Except for some fancy uniforms and a basketball with NBA Commissioner David Stern's signature, there was little evidence of anything resembling NBA-quality play last night at Capital Centre, when a group of blue-clad athletes posing as the Indiana Pacers outscored an even worse group of impostors in the home whites of the Washington Bullets, 97-80.

The victory was the Pacers' first over an Atlantic Division team in 43 games on the road but only improved their record to 9-21. They entered the game with a 1-13 record on the road this season.

The game was played before a crowd announced as 4,303 but was in reality better suited to your local high school gymnasium. In fact, those in attendance could be excused for believing that they were at a high school game, so raggedly did the teams play at times. The teams totaled three -- count 'em -- fast-break points. It was a three-point play.

"Is there anybody here who thinks he can make a shot?" Coach Gene Shue asked his Bullets with 6:49 remaining in the game. At that point they were down by 81-64.

The same team that last Saturday was inspired enough to earn a 98-93 victory in New Jersey over one of the hottest teams in the league, shot only 35 percent last night, making 27 of 78 field goal attempts. The team was also outrebounded, 56-36.

Granted, the squad was missing five players. Gus Williams, Darren Daye and Kenny Green had flu, and Jeff Ruland and Frank Johnson are hurt, but those extenuating circumstances didn't allow for all the dropped and bobbled balls or inattentive play.

"When you're short-handed, everyone has to perform and it just didn't happen," said Shue. "The only player doing a halfway decent job was Tom McMillen. Every time we ran a play for our scorers they weren't able to hit the shot."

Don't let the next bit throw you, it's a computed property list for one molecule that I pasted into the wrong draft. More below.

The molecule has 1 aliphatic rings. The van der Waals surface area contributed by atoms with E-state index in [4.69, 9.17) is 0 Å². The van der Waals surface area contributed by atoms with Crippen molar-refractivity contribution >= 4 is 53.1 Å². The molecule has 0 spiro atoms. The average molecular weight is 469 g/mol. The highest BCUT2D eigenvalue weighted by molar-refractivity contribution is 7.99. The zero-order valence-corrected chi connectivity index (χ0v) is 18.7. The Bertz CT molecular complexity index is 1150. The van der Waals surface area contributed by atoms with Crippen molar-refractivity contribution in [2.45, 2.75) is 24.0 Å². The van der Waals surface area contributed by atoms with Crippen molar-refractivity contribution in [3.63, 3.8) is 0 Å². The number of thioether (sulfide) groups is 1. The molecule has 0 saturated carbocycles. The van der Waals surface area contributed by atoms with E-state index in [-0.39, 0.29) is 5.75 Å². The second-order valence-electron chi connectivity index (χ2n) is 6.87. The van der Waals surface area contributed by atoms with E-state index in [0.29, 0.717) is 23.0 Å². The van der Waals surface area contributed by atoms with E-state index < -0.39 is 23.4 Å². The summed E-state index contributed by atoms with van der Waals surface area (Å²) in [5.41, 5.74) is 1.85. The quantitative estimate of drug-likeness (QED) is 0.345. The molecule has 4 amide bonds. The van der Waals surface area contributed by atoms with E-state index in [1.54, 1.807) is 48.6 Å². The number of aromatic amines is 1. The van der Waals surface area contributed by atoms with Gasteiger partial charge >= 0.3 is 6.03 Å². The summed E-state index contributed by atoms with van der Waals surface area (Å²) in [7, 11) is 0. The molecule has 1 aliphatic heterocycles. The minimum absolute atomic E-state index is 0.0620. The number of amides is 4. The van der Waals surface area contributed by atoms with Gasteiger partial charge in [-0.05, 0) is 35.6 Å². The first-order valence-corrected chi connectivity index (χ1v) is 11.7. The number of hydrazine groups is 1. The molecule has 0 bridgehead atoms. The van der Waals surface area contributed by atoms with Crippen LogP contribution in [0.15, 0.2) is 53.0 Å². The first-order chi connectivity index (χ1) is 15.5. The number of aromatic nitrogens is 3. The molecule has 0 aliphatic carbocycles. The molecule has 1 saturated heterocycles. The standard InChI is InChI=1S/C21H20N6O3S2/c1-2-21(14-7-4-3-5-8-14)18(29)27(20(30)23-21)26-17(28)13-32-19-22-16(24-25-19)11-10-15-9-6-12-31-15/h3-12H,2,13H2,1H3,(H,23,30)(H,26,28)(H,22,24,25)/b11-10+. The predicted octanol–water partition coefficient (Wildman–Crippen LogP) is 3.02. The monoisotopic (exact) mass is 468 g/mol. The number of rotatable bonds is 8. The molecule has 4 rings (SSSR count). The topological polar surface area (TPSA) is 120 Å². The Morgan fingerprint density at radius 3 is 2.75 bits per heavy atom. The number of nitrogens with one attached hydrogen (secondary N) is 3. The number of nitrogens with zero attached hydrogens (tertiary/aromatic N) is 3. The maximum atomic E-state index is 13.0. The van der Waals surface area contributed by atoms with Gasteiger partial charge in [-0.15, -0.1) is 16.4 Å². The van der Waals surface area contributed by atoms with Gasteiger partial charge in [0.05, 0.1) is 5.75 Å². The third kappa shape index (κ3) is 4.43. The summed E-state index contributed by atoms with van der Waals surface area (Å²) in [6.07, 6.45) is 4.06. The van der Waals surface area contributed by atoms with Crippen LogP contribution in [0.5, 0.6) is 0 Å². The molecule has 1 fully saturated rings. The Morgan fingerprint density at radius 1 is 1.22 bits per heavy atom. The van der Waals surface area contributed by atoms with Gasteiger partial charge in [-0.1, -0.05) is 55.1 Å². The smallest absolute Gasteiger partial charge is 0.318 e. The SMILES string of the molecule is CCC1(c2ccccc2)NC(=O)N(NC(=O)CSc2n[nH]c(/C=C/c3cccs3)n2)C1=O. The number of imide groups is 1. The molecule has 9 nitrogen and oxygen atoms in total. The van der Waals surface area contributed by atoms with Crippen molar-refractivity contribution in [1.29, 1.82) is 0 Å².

McMillen scored 14 points, all in the second quarter. The team's high scorer was forward Cliff Robinson, who finished with 27. He was Washington's only player who didn't shoot less than 50 percent from the field, making 12 of 24 shots.

The game's high scorer was Indiana forward Herb Williams, whose career-high 38 points were nearly lost in the dregs of the dreary game. Many of his points came against Manute Bol, which was ironic because, according to Pacers Coach George Irvine, "We weren't supposed to throw the ball into Williams against Bol. I don't know why we picked tonight to throw the ball inside to him but Herb played great."

Williams though, credited the victory to team play, which was accurate on more than one account. For example, when the game was on the line, the Bullets coming within 58-55 with 5:42 remaining in the third quarter, Indiana went on a 14-2 run to lead at the end of the period by 72-57. In that span, only two of the points were scored by Williams.

In fact, the Pacers' entire game plan was geared to reveal Washington's short-handedness. The Pacers accentuated their guards in their running, motion offense, a ploy that hurt both the Bullets' offense and defense.

"It definitely took its toll," Dudley Bradley of the Bullets said. "They played it smart by having their guards just run all over the place. You can't help out on defense because you're always moving, and then, when you get the ball, you're tired. You can't take your normal shot or move the ball the way you'd like."

The Bullets' three guards, Bradley, Jeff Malone and Freeman Williams, totaled eight of 36 from the field and did little to distinguish themselves otherwise, according to Shue.

"It really hurt not having a point guard out there," he said. "The flow of the game just wasn't good; there has to be someone to set the pace."

Little did he realize that that would be the Pacers' Williams, who scored 10 points in each of the first two quarters, eight in the third and another 10 in the last 12 minutes. Inadvertently, Boll, who managed to block five shots, was a factor in Williams' big game inside.

"If you're a finesse player Manute will kill you; no doubt about it," Williams said. "If there's any air between you and him, he'll eat you up. What you have to do is take the ball right to his body because the natural reaction is to back away."

The entire Washington team, now 15-15 on the season, backed away from a chance to go two games over .500 for the first time since the opening two games of the season.

"I hoped we'd find some way to win this game," Shue said. "I guess I really wasn't pleased with anything tonight."